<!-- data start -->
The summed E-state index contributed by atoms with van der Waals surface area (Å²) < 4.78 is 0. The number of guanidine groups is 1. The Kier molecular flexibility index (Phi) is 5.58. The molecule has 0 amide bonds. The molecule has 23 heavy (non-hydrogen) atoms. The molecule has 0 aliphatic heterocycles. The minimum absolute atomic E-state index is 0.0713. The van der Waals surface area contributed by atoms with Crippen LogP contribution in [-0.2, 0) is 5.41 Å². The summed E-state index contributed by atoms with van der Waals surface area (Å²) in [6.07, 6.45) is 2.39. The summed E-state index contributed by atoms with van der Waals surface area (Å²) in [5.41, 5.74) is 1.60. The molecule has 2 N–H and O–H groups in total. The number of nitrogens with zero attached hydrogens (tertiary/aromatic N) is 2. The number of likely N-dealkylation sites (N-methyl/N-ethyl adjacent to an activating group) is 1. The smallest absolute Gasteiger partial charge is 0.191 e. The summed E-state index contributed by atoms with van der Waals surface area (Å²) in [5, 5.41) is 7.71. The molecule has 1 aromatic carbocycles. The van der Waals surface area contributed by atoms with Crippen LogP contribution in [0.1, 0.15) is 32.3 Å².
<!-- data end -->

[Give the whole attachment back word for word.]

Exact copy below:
The summed E-state index contributed by atoms with van der Waals surface area (Å²) < 4.78 is 0. The number of guanidine groups is 1. The Kier molecular flexibility index (Phi) is 5.58. The molecule has 0 amide bonds. The molecule has 23 heavy (non-hydrogen) atoms. The molecule has 0 aliphatic heterocycles. The minimum absolute atomic E-state index is 0.0713. The van der Waals surface area contributed by atoms with Crippen LogP contribution in [-0.2, 0) is 5.41 Å². The summed E-state index contributed by atoms with van der Waals surface area (Å²) in [6.07, 6.45) is 2.39. The summed E-state index contributed by atoms with van der Waals surface area (Å²) in [5.41, 5.74) is 1.60. The molecule has 2 N–H and O–H groups in total. The number of nitrogens with zero attached hydrogens (tertiary/aromatic N) is 2. The number of likely N-dealkylation sites (N-methyl/N-ethyl adjacent to an activating group) is 1. The smallest absolute Gasteiger partial charge is 0.191 e. The summed E-state index contributed by atoms with van der Waals surface area (Å²) in [5, 5.41) is 7.71. The molecule has 1 aromatic carbocycles. The van der Waals surface area contributed by atoms with Crippen LogP contribution in [0.1, 0.15) is 32.3 Å².